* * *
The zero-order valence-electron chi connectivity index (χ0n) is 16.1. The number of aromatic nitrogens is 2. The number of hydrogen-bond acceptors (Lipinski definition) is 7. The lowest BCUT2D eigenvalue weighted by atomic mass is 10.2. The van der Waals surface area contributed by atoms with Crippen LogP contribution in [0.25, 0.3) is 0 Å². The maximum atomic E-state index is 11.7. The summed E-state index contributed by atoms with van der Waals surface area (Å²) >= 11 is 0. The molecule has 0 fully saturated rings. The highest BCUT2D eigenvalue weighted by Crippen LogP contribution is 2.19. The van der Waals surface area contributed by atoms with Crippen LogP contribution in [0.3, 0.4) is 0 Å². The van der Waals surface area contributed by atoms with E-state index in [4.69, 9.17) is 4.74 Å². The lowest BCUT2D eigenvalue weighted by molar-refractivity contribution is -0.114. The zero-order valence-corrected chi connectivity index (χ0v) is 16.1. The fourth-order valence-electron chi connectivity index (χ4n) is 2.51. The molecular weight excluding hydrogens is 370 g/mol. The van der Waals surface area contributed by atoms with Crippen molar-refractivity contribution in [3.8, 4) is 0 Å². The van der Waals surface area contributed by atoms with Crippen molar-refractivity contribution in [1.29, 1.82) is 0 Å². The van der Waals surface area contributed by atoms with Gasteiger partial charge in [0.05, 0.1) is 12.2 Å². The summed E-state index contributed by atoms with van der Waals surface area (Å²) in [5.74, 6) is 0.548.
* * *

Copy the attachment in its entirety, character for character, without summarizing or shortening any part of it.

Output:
The zero-order valence-electron chi connectivity index (χ0n) is 16.1. The number of aromatic nitrogens is 2. The number of hydrogen-bond acceptors (Lipinski definition) is 7. The lowest BCUT2D eigenvalue weighted by atomic mass is 10.2. The van der Waals surface area contributed by atoms with Crippen LogP contribution in [0.25, 0.3) is 0 Å². The maximum atomic E-state index is 11.7. The summed E-state index contributed by atoms with van der Waals surface area (Å²) >= 11 is 0. The molecule has 0 fully saturated rings. The highest BCUT2D eigenvalue weighted by Crippen LogP contribution is 2.19. The van der Waals surface area contributed by atoms with Crippen LogP contribution in [0.3, 0.4) is 0 Å². The van der Waals surface area contributed by atoms with E-state index in [4.69, 9.17) is 4.74 Å². The lowest BCUT2D eigenvalue weighted by molar-refractivity contribution is -0.114. The zero-order valence-corrected chi connectivity index (χ0v) is 16.1. The fourth-order valence-electron chi connectivity index (χ4n) is 2.51. The molecular weight excluding hydrogens is 370 g/mol. The van der Waals surface area contributed by atoms with Crippen molar-refractivity contribution in [3.8, 4) is 0 Å². The van der Waals surface area contributed by atoms with Crippen molar-refractivity contribution in [1.29, 1.82) is 0 Å². The van der Waals surface area contributed by atoms with Gasteiger partial charge in [0.05, 0.1) is 12.2 Å². The summed E-state index contributed by atoms with van der Waals surface area (Å²) in [5.74, 6) is 0.548.